Draco pushed the door open quickly, and they left, each pretending not to have seen the mistletoe, or that they knew that the other knew they'd both seen it.

It was stupid, he told himself, getting embarrassed over something so trivial. The mistletoe rule didn't apply to complete strangers. It would make for some incredibly uncomfortable situations if every two people who happened to end up under it at the same time were obliged to kiss. He'd probably walked under mistletoe hundreds of times and not even noticed...

"Where exactly are we going?" she asked. "Or do you even know?"

"No," he said, still trying to justify the mistletoe.

"So you want to spend the day before Christmas Eve wandering around aimlessly with someone you don't even know?" She laughed and kicked at a clump of snow on the sidewalk, then glanced at him and said, "well, there's nothing wrong with that, is there? I'm doing the same thing."

Draco nodded. Whoever she was, she was better company than just about everyone he used to consider a friend.

He wondered if she'd have been angry if he'd taken advantage of the mistletoe tradition.


For one insane instant, Ginny had actually thought he was going to kiss her. Of course he hadn't, and she tried not to feel deflated about it. They'd known each other for fifteen minutes- of course he wouldn't have kissed her.

Of course not.


They walked along in silence. Draco hoped she knew where she was going, because he wasn't familiar with this part of town. He didn't feel the least bit uncomfortable with her, though and she seemed to feel the same.

They passed a man in a Santa Suit, standing near a bucket and ringing a bell. The still anonymous redhead pulled a few coins out of her pocket and tossed them in. Noticing Draco's expression, she grinned and said, "Muggle thing. They dress up as Santa Claus to collect money for charity during the holidays."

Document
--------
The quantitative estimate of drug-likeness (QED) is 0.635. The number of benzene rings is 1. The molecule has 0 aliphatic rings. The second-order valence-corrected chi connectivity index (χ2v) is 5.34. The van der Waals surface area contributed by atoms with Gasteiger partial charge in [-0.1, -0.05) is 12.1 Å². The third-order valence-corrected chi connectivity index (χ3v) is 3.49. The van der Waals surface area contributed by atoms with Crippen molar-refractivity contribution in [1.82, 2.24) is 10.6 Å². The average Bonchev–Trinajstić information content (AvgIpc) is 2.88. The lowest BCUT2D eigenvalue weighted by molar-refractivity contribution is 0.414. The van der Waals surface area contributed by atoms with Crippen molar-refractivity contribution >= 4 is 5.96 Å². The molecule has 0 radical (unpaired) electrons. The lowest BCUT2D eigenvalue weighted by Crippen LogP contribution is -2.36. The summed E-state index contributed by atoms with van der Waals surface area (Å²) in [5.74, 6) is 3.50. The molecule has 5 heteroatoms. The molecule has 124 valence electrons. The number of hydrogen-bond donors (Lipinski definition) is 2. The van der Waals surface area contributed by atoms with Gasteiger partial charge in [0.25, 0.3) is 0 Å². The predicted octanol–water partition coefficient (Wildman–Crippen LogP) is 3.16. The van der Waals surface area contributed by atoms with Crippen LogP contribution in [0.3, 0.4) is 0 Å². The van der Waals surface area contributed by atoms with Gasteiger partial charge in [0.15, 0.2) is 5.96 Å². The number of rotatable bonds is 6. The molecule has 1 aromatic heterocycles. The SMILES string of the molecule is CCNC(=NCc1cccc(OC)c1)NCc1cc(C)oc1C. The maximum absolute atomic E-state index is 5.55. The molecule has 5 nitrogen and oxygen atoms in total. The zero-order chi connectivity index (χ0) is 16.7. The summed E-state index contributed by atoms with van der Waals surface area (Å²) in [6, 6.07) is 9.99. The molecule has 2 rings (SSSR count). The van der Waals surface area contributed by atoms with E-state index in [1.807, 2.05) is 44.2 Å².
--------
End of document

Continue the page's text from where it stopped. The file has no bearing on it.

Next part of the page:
"He looked drunk."

She laughed. "What a Grinch you are... I think it's a nice tradition."

"What's a Grinch?"

"Another Muggle thing. The Grinch was this character in a story who hated Christmas so much that he decided to stop it."

Interested, Draco asked, "How'd he do that?"

"He dressed up like Sata Claus to break into the houses and steal the decorations and presents and everything else connected with Christmas."

"Did it work?"

She laughed again. "No! Of course not. Even after he took everything and thought he'd stopped Christmas from coming, everyone gathered around singing... 'Somehow or other it came, just the same.'" She looked at him and said, "I think you're more sympathetic to the Grinch than the Who's."

"Must have been a disappointment for him," Draco replied, wondering who the 'Who's' were.

"No, it wasn't. That's the whole point. He gave everything back and became a nice person and they all lived happily ever after."

"How sickening." Actually he thought it was rather nice in the overly sweet way that Muggles always sugarcoated everything. And he was beginning to enjoy making comments just to see her reaction- he liked her smile, her laugh...

But, he told himself, after today he'd probably never see her again.


They spent several hours merely wandering around, lapsing through periods of conversation and comfortable silences. The saw several more fake Santas, which seemed to irritate her companion- he was, as she'd said, Grinchy. At one point, she asked "When did you stop believing in Santa Claus?"

He gaped at her. Apparently this wasn't the kind of thing he thought about.

"I was seven," she continued. "I was beginning to suspect, really, but I wanted to keep believing a little longer. And then my older brother had to spoil everything... he was five years older than me and thought he knew everything." She paused reflectively. "He still does, really. But he could have waited until after Christmas day." She scowled. "I heard somewhere that no one ever really forgives the person who tells them there's no Santa Claus." She'd never gotten along very well with Percy anyway.